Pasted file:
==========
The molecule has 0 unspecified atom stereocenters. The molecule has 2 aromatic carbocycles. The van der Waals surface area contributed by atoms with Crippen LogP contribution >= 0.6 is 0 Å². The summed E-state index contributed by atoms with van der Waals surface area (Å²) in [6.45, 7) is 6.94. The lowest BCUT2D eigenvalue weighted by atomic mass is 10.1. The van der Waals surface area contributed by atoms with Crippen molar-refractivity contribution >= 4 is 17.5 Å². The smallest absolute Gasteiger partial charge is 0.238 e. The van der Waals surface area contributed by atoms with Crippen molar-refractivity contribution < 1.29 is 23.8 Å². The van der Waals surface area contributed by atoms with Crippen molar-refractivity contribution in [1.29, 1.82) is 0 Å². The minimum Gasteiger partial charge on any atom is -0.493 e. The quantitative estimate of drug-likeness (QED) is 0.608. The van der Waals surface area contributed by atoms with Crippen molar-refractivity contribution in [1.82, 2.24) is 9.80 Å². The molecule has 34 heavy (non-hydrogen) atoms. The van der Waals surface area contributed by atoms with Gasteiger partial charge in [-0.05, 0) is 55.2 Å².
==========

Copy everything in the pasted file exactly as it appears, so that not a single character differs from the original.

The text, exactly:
The molecule has 0 unspecified atom stereocenters. The molecule has 2 aromatic carbocycles. The van der Waals surface area contributed by atoms with Crippen LogP contribution >= 0.6 is 0 Å². The summed E-state index contributed by atoms with van der Waals surface area (Å²) in [6.45, 7) is 6.94. The lowest BCUT2D eigenvalue weighted by atomic mass is 10.1. The van der Waals surface area contributed by atoms with Crippen molar-refractivity contribution >= 4 is 17.5 Å². The smallest absolute Gasteiger partial charge is 0.238 e. The van der Waals surface area contributed by atoms with Crippen molar-refractivity contribution < 1.29 is 23.8 Å². The van der Waals surface area contributed by atoms with Crippen molar-refractivity contribution in [1.29, 1.82) is 0 Å². The minimum Gasteiger partial charge on any atom is -0.493 e. The quantitative estimate of drug-likeness (QED) is 0.608. The van der Waals surface area contributed by atoms with Crippen molar-refractivity contribution in [1.82, 2.24) is 9.80 Å². The molecule has 34 heavy (non-hydrogen) atoms. The van der Waals surface area contributed by atoms with Gasteiger partial charge in [-0.05, 0) is 55.2 Å².